Malton is enjoying a renaissance.
The town has been positioned as a hub of artisan food production and a destination for foodies – a fine example of ‘placemaking’ spearheaded by Tom Naylor-Leyland, whose family own the Fitzwilliam Malton Estate which is landlord to much of the town.
Now known as the Food Capital of Yorkshire, Malton’s decade-long transformation has seen businesses open, new life breathed into the high street and the buzz brought back to the historic town centre.
Ed Mansel Lewis, head of Strutt & Parker’s Rural Ambitions team, spoke to Tom to find out more.
Ed Mansel Lewis (EML): Tell us about the origins of your vision for the town?
Tom Naylor-Leyland (TNL): We didn’t set out to create Yorkshire’s food capital. We were trying to deal with the problem of empty commercial properties on the high street, with Malton no different to any other rural high street in that respect.
Ultimately, it’s about footfall, and people spending money in the shops and keeping the businesses going. We knew we needed a unique selling point (USP) to get people to come to the centre of town.
My passion has always been food and, when I moved back from London to join the business, I started researching local producers. I couldn’t believe the range of different specialist producers there were in the county of Yorkshire.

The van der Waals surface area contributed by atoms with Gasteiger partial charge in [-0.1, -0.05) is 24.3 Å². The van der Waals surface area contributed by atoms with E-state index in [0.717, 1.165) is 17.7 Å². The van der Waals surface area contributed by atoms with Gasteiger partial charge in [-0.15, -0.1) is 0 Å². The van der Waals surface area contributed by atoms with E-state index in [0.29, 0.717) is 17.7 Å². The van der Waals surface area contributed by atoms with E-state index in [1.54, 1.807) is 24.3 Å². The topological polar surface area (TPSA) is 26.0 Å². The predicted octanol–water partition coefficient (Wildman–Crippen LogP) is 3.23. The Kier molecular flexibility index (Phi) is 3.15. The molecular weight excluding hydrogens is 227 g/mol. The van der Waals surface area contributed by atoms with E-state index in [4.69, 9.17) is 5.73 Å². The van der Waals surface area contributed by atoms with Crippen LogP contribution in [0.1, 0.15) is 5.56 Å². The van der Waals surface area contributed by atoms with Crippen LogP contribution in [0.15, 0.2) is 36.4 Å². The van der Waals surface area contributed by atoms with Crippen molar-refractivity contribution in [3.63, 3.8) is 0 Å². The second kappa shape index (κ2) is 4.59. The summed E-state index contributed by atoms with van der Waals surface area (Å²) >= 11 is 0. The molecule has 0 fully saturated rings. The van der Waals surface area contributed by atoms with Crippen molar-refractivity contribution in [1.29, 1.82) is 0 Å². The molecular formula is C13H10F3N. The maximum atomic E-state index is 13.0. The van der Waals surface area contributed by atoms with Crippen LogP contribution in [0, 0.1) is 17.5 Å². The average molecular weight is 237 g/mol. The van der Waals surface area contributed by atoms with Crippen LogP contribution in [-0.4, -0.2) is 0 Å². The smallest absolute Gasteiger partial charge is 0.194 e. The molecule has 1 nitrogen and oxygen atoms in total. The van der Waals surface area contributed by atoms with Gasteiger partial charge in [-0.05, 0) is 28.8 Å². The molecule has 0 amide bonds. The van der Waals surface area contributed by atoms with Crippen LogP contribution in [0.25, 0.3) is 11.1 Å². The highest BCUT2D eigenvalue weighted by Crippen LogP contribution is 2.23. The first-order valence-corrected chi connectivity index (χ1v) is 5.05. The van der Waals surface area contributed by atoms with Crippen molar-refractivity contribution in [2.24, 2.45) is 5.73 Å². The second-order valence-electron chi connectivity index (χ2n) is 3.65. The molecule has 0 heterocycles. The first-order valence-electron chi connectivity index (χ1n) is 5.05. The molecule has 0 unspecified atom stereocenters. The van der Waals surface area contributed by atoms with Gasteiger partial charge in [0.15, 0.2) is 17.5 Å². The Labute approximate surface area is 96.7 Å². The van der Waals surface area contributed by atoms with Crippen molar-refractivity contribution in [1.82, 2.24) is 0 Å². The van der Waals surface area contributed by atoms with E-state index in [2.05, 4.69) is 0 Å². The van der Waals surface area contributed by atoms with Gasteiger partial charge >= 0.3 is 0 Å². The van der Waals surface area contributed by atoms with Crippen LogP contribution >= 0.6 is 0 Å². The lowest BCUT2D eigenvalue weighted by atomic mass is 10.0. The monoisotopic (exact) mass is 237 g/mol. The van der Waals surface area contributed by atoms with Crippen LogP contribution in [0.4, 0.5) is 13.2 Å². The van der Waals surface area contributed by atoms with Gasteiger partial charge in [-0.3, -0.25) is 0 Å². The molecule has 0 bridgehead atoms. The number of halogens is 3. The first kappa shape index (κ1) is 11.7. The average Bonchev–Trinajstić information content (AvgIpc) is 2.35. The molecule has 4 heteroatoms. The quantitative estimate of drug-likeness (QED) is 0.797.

When I worked in Sally Clarke, a restaurant in London, I used to be positively inspired at Borough Market – I was amazed by how they used to shout about Yorkshire’s produce, whether it was lobsters from the coast or partridge and grouse from the moors. It even turned out that the Ginger Pig Butcher has its farm eight miles from Malton!
And so it made me think: ‘If this was in Italy or France, this would be the Tuscany or the Sienna or the Veneto – areas famous for their produce’. So, it seemed a natural thing to promote Yorkshire food in Yorkshire, with Malton at the heart of that.
EML: How did it go from idea to reality?
TNL: We had no experience, but the obvious starting point was to bring all these producers together in a food festival, which we tried to do in 2009.
We had 25 stalls and 1,000 people, which seemed really exciting at the time. It then grew quickly. And we now have over 40,000 people who come for two days, every year. It’s called Malton Food Lovers Festival, and it has become the central promotional event, through which we celebrate the town and Yorkshire food.
It’s a free festival. We could have easily done it in a big tent in a field and charged for tickets, but that would have separated the festival from the town, and we really wanted people to get into the centre of town, and the stalls to be in the little streets and alleyways so that you’re discovering places as you go.
Having that many people in the streets – and having all the roads closed – creates a huge amount of atmosphere. It generates this incredible buzz which I’ve not felt at a food festival in a massive tent.
We’ve had quite a lot of famous chefs, which has helped in this age of celebrities. It was Antonio Carluccio who first used the phrase ‘Yorkshire’s Food Capital’ and we’ve used the name ever since!
EML: How did the project evolve?